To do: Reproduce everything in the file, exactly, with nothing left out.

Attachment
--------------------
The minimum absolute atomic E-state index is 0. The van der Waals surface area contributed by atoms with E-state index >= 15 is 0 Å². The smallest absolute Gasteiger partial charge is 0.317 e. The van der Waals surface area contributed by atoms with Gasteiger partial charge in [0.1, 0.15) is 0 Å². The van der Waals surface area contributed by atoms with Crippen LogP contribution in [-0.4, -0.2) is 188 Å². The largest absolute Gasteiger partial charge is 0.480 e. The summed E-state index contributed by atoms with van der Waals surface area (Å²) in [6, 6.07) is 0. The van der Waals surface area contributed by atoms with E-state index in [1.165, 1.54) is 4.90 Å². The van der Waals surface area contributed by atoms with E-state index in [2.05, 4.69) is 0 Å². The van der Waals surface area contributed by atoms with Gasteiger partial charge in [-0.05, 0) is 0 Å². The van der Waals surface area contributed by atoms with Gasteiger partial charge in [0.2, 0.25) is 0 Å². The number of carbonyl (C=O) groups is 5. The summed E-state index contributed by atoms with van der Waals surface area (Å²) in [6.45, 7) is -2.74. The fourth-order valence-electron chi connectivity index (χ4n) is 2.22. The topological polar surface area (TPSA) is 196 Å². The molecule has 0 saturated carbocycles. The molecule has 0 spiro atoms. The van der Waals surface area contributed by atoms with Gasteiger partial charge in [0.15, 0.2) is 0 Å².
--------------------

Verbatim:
The minimum absolute atomic E-state index is 0. The van der Waals surface area contributed by atoms with E-state index >= 15 is 0 Å². The smallest absolute Gasteiger partial charge is 0.317 e. The van der Waals surface area contributed by atoms with Gasteiger partial charge in [0.1, 0.15) is 0 Å². The van der Waals surface area contributed by atoms with Crippen LogP contribution in [-0.4, -0.2) is 188 Å². The largest absolute Gasteiger partial charge is 0.480 e. The summed E-state index contributed by atoms with van der Waals surface area (Å²) in [6, 6.07) is 0. The van der Waals surface area contributed by atoms with E-state index in [1.165, 1.54) is 4.90 Å². The van der Waals surface area contributed by atoms with E-state index in [2.05, 4.69) is 0 Å². The van der Waals surface area contributed by atoms with Gasteiger partial charge in [-0.05, 0) is 0 Å². The van der Waals surface area contributed by atoms with Gasteiger partial charge in [0.2, 0.25) is 0 Å². The number of carbonyl (C=O) groups is 5. The summed E-state index contributed by atoms with van der Waals surface area (Å²) in [6.45, 7) is -2.74. The fourth-order valence-electron chi connectivity index (χ4n) is 2.22. The topological polar surface area (TPSA) is 196 Å². The molecule has 0 saturated carbocycles. The molecule has 0 spiro atoms. The van der Waals surface area contributed by atoms with Gasteiger partial charge in [0.15, 0.2) is 0 Å².